# NavList:

## A Community Devoted to the Preservation and Practice of Celestial Navigation and Other Methods of Traditional Wayfinding

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Re: No DR position. How can you get an accurate celestial fix?
From: Bill Lionheart
Date: 2020 Jan 24, 07:45 +0000

```Right. What I have in mind is to prove a result that says "if you are
within some specific distance of the correct position th iteration
converges", and I think it is pretty clear it can fail if you are far
enough away. As I said it is pretty much Newton's method on a sphere,
and there are plenty of general results about convergence of that.

Bill

On Thu, 23 Jan 2020 at 03:03, Frank Reed  wrote:
>
> Gary LaPook, you wrote:
> "I can't believe that this discussion has been going on so long. Just pick
any spot on the earth as your first AP (just throw a dart at a map!), develop
a fix and then use that as the second AP. Three iterations and, voila!, you
have a normally accurate fix."
>
> I wouldn't go quite that far. A dart-at-the-map approach often fails on the
first pass and sometimes fails spectacularly -- you don't get a second
iteration at all. For a specific set of choices that are guaranteed to fail,
if your first choice for an AP happens to lie on the great circle that passes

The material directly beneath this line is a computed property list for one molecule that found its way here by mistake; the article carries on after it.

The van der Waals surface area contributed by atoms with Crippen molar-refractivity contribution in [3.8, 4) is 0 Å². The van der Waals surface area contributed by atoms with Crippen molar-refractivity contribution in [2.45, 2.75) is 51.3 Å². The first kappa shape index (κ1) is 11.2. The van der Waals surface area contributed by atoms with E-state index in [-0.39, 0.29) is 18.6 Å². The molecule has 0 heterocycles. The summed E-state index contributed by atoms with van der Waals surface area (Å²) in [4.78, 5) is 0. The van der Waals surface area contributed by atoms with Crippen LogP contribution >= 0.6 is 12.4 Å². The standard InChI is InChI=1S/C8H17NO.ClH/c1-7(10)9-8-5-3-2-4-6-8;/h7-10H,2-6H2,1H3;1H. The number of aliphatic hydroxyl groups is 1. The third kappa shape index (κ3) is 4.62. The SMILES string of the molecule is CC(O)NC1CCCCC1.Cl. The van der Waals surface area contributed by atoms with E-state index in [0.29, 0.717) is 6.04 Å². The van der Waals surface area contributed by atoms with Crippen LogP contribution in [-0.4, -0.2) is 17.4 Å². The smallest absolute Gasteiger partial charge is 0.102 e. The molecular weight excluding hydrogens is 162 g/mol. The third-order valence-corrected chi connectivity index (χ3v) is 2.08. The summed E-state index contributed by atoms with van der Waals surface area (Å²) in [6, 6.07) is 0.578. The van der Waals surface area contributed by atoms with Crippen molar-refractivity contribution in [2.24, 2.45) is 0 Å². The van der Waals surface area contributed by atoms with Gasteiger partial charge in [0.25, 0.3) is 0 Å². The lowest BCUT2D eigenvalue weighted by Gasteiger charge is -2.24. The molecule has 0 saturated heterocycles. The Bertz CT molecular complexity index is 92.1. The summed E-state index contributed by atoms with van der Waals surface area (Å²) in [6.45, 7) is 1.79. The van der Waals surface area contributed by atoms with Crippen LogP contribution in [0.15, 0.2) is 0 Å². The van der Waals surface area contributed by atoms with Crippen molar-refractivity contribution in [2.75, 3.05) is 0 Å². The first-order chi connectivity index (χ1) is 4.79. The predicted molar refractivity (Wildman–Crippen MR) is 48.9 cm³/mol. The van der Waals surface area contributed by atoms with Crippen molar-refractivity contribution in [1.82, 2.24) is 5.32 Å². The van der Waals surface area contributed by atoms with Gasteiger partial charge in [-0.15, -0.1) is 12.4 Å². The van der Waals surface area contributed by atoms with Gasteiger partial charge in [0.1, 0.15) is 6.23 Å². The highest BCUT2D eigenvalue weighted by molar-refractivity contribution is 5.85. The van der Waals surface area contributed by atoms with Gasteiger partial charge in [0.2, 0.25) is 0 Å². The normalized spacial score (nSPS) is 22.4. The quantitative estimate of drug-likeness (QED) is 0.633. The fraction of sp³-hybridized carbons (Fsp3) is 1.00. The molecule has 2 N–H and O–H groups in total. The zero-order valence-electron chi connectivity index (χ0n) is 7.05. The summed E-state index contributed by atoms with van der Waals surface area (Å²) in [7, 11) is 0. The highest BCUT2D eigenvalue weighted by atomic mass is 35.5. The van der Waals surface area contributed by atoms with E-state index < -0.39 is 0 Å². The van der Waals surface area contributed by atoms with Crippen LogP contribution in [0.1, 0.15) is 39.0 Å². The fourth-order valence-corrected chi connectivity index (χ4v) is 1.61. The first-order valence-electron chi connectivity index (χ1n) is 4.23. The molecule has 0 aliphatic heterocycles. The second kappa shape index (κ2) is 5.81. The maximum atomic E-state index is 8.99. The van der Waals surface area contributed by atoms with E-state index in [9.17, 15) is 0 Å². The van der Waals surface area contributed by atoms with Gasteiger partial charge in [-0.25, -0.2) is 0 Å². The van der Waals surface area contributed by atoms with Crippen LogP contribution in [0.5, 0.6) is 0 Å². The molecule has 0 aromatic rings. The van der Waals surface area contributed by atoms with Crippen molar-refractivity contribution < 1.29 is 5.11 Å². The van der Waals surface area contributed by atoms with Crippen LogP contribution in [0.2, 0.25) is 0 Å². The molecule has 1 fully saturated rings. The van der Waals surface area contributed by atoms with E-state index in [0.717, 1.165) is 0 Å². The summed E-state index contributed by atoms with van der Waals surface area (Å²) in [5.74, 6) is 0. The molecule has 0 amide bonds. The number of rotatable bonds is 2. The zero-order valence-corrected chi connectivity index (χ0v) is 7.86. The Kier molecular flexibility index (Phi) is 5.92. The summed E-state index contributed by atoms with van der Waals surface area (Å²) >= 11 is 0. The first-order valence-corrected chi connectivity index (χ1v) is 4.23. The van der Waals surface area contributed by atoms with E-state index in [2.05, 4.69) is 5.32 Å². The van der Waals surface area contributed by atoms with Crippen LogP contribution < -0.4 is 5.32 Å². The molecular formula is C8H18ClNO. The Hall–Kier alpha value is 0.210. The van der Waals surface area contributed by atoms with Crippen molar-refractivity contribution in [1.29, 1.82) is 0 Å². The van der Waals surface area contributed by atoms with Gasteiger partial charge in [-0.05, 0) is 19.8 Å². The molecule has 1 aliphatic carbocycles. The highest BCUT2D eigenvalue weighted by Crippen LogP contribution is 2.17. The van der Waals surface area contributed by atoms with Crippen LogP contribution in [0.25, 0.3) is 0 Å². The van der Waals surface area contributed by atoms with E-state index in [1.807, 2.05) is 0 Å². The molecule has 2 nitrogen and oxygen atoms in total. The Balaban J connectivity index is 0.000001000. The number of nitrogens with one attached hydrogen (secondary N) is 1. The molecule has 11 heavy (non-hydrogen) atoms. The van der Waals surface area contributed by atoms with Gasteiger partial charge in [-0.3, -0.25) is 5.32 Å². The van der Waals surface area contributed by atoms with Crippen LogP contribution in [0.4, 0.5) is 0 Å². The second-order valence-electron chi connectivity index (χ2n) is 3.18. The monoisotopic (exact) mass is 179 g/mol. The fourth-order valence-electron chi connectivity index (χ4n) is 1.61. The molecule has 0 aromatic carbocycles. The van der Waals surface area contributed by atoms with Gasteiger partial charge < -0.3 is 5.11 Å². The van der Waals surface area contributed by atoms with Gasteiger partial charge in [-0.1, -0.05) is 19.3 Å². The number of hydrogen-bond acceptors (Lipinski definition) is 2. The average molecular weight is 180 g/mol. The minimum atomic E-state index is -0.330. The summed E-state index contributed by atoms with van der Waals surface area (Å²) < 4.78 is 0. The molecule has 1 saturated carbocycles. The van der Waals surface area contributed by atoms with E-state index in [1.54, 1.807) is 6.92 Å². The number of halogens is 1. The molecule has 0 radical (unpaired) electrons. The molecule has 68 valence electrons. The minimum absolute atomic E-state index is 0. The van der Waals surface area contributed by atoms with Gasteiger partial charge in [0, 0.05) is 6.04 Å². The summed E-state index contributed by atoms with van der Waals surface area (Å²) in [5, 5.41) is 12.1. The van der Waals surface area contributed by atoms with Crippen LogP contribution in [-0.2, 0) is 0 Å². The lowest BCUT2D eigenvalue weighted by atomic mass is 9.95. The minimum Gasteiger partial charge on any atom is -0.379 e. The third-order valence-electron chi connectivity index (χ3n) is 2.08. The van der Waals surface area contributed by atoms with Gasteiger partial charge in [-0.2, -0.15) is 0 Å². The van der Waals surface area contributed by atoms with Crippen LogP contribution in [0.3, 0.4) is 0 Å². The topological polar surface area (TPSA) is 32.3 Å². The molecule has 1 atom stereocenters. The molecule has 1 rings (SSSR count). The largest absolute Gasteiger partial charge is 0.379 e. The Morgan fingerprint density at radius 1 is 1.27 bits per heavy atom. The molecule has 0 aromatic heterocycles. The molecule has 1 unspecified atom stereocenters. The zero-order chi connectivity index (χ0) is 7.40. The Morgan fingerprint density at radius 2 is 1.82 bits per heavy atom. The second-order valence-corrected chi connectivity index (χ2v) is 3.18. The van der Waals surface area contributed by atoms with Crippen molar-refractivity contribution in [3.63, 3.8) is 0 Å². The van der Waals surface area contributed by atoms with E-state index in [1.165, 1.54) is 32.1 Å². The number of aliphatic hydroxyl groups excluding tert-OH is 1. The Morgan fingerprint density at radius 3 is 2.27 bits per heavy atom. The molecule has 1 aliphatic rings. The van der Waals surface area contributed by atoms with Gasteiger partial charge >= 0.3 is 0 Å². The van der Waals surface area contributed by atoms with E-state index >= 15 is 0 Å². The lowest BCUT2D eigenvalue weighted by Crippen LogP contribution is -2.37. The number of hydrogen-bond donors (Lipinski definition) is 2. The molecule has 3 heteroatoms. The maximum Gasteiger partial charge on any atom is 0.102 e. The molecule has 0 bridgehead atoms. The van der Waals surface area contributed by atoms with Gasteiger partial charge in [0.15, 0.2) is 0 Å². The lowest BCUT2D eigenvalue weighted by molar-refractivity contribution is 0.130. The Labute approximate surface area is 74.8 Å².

through the subStar points of both bodies (a place where both bodies are on
the same or opposite azimuths), then your lines of position from that AP are
necessarily parallel, and they never cross. Note that this has nothing to do
with the azimuths of the bodies as observed. Your azimuths are determined
from your AP. There are other arbitrary AP locations that will fail because
the lines of position cross somewhere "off the map", for example, at latitude
110° N. And that's a symptom of the main the problem with this iteration
procedure. It depends on a flat chart.
>
> The alternative that I have already described leapfrogs this issue by going
straight to a "spheroid". Get an orange or a beach ball or an inflatable
globe and draw the circles of position with radii equal to zenith distances
measured off from the subStar positions of each body (latitude of the subStar
point is Declination, longitude is GHA). Where the circles cross provides a
good AP for a more detailed analysis. The intercepts from this AP will
typically be less than a couple of degrees. They're safe for iteration.
>
> And just to repeat, there is an analytic approach that corresponds to this
process of drawing on a sphere. We can solve directly for the fix from a pair
of altitudes. If you can remember the equations, you don't need an orange. :)
>
> And to repeat some more, in any real-world scenario, even historically, you
would never have more than a couple of degrees uncertainty in your position.
With moderate uncertainty like that, you could iterate from your best guess
without any problem. I'm just trying to make clear that I'm not objecting to
the idea of iterating per se, but rather the notion of iterating from any
arbitrary starting point picked at random on the globe. This, in general,
won't work.
>
> Frank Reed
>
> View and reply to this message
```
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